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CHAPTER XVII.

ITALY—A HAPPY CATASTROPHE—THE LAST APPEAR

ANCE OF THE ROSE TREES.

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OUR years later, in a beautiful villa in Italy, the two sisters were staying with their mother. Every advantage that wealth could obtain was theirs, and Daisy now lived in the happy consciousness that all the hard work she had done

was bearing fruit, and that the painting which she loved so passionately would really ere long deserve the fame that her teachers foretold. Lily was still unable to walk, but in other respects was better. Her constant confinement to a sofa, and, when Daisy was at work, often to solitude, had made her a great reader; and but few girls of her age had the varied information which she had patiently gleaned from the excellent library her mother had supplied them with. They were to return to England the spring following this November

(which they were trying to realize as] November, amid the flowers and sunshine of beautiful Italy.)

Mrs Morton was working, and Daisy had just come in for a chat, saying that she must leave her studio for half an hour, as she had nearly lost her temper while painting a little cherub who would not come right. She was standing in the middle of the spacious room, half-way between her mother and Lily, talking gaily to both, when Lily observed with terror that a heavy chandelier above Daisy's head slightly moved. She could never after recall distinctly what followed, but certain it was that with a wild cry of

Daisy !” the long helpless Lily sprang from her sofa, and dragged aside her sister, just as a tremendous crash came, and the chandelier fell where she had been standing Mrs Morton started up in terror, but the sight that met her eyes left her speechless! Lily was standing with her arms about her sister, and they were sobbing with joy in each other's arms!

Yes, the shock had given back her strength—and with trembling voices the happy mother and daughters gave thanks to God for His unspeakable mercy,

Some workmen were repairing the floor of the room above, and had accidentally loosened the hold of the large hook to which the chandelier was attached; as she looked on the broken remains, Daisy said

"Dear old chandelier ! how I love you! but for you, Lily would never, perhaps, have stood again.

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Don't sit down, Lily! I'm so afraid you'll not get up again !”

“Yes, I will,” said Lily, smiling, “but I do think you are a little taller than me, Daisy! We'll

, measure.”

And Maria and the other servants came in and gazed in amazement on the two sisters standing side by side before a looking-glass, and the broken chandelier on the floor!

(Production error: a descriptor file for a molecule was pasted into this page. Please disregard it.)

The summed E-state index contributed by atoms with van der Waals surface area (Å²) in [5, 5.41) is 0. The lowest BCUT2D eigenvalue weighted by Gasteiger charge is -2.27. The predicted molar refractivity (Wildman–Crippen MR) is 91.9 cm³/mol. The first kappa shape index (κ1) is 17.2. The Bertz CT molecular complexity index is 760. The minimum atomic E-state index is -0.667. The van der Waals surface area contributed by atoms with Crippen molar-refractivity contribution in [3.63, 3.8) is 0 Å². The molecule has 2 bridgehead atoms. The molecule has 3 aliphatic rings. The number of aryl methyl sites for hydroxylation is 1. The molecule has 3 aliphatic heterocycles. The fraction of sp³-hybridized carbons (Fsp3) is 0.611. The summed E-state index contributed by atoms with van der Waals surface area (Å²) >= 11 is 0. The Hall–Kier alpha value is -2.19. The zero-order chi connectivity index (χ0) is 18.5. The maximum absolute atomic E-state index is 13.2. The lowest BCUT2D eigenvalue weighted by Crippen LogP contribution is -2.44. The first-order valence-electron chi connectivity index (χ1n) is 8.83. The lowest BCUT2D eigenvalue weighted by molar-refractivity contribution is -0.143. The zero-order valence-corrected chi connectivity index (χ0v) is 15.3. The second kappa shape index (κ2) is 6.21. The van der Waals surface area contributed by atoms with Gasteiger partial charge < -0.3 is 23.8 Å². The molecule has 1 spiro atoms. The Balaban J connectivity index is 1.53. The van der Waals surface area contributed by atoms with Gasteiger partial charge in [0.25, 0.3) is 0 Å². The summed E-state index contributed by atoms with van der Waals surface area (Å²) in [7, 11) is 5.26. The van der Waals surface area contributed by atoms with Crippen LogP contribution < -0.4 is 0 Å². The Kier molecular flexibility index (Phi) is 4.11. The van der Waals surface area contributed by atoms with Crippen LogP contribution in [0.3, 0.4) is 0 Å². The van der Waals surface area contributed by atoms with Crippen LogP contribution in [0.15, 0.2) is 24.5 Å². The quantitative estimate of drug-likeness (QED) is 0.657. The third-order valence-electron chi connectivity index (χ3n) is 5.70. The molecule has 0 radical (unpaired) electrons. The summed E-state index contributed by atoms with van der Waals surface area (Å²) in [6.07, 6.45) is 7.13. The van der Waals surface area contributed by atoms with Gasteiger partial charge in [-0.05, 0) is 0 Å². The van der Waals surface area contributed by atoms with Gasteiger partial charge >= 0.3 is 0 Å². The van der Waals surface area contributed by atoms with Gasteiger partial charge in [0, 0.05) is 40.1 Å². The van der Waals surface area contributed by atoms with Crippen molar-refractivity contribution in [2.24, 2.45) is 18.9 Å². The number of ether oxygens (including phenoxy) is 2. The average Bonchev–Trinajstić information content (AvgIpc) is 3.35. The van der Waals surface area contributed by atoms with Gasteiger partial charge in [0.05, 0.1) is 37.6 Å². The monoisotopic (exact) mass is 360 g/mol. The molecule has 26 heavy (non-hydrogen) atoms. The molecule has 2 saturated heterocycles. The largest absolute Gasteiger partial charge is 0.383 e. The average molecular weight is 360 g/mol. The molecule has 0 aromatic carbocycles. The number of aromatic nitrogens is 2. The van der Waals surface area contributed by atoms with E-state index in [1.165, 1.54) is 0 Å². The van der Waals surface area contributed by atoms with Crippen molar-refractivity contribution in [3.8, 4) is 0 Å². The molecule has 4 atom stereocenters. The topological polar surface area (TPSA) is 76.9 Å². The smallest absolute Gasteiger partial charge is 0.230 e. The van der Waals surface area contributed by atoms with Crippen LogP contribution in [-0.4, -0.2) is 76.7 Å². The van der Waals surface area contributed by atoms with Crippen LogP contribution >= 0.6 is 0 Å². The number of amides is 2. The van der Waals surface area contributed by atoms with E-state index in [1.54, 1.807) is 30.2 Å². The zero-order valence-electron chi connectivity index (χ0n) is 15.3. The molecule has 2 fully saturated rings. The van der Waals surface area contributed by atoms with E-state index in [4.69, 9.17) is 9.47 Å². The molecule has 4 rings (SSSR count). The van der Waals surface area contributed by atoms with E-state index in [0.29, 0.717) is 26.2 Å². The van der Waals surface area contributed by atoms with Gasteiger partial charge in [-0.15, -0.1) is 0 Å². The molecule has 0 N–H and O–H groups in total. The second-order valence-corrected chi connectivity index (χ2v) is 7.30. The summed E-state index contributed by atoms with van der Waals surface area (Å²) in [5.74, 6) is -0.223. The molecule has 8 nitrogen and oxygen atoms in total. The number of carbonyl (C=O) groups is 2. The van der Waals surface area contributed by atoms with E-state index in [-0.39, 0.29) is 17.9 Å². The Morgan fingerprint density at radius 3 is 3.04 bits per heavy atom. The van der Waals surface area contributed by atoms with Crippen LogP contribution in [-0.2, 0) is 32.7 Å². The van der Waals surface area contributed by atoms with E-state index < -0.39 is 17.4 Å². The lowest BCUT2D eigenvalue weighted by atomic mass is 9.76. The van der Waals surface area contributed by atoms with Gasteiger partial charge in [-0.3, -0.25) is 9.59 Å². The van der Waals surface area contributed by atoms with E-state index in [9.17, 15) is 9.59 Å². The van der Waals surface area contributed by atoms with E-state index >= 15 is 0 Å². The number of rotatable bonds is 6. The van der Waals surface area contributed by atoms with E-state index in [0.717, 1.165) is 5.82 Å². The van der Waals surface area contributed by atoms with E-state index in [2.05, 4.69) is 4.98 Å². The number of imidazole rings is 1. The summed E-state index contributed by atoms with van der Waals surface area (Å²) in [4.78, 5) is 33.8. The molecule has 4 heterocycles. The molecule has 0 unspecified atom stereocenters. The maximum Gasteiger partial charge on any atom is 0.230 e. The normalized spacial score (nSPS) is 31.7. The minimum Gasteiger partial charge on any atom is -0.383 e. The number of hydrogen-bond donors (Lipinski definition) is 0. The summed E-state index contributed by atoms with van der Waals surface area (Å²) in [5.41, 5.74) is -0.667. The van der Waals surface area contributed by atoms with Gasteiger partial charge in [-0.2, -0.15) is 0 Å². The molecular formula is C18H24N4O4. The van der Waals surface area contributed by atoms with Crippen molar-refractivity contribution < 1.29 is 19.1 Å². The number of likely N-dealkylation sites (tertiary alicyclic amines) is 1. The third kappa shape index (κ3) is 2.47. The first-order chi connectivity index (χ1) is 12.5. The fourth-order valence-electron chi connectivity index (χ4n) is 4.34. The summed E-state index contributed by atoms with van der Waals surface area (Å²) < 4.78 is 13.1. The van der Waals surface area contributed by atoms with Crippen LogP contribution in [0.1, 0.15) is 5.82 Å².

“You'll have to grow now, Lily,” said Daisy, pouting comically, “you must make up that half-inch.”

“Never fear, miss !” said Maria, delightedly, "she'll grow fast enough now.”

“We must write our happy tidings at once to Hadwell Grange,” said Mrs Morton, “and they will send to the cottage, and tell Ralph Mellor, and I think, children, we can ask Uncle Gerald to have the building hurried on at the cottage, for we will go home as soon as it is completed.”

"Do, mama!" cried Daisy, “it will be so happy to be amongst them all again; won't it, Lily?”

“I would like to go home," said Lily, dreamily looking over the fair view in front of the verandah they had entered. In her face there was such deep thankfulness, such pure joy, that only now did her mother and sister know what a trial her helplessness had been to the patient young girl. Now she might roam about with Daisy, and actively share in the pleasures she had so unselfishly tried to share in

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thought. Now, when they went home, she would be able to visit the poor and comfort them as she had longed to do, when helplessness had made her think of the many sufferers who live on uncheered by love or sympathy. Yes, in her heart now she thanked God for her four years' trial, and prayed that she might never forget its lessons.

And so it came about that before Easter the cottage, which had grown so big as to be scarcely recognizable, was bright with welcome for the travellers; and such warm expressions of delight at Lily's recovery came from every one, that she could scarcely speak to thank them.

“And now you've come back to live, haven't you?” asked Gerty, earnestly.

“Yes, Gerty,” said Daisy, “and we are to have a governess for a year, and during our holidays we shall be able to see ever so much of each other. How glad I am to see your face again!” and Daisy gave another hug to her bright young cousin.

It was no use to ask for the boys—such an inquiry would have been decidedly impertinent, if it referred to the two distinguished looking young men who walked over in the evening, followed by a bevy of dogs. The latter were left howling dismally outside the cottage gate, as Ralph Mellor “couldn't abear" dogs to run over his borders, and in the garden he was master.

And, Lily,” cried Daisy, in delight, “our rose trees are all right, and I love them again.”

“Didn't you always love them?” asked Lily, as she bent tenderly over the plants on the window sill of their new and spacious bed-room.

“No," said Daisy, and her voice became low and hushed as she put her arm round her sister's neck, “dear Lily, you know you were trying to save the rose trees when you saw—the fire! and after that, when you were ill, I did not water them, and couldn't bear to see them."

“ It is all happiness now, darling Daisy,” said Lily, with a soft smile ; “let us love our rose trees till they die!”

And the moonlight shed its radiance over the two young girls as they stood, and a light that was brighter still shone in their hearts, which were filled with thankfulness and contentment, too deep for words.

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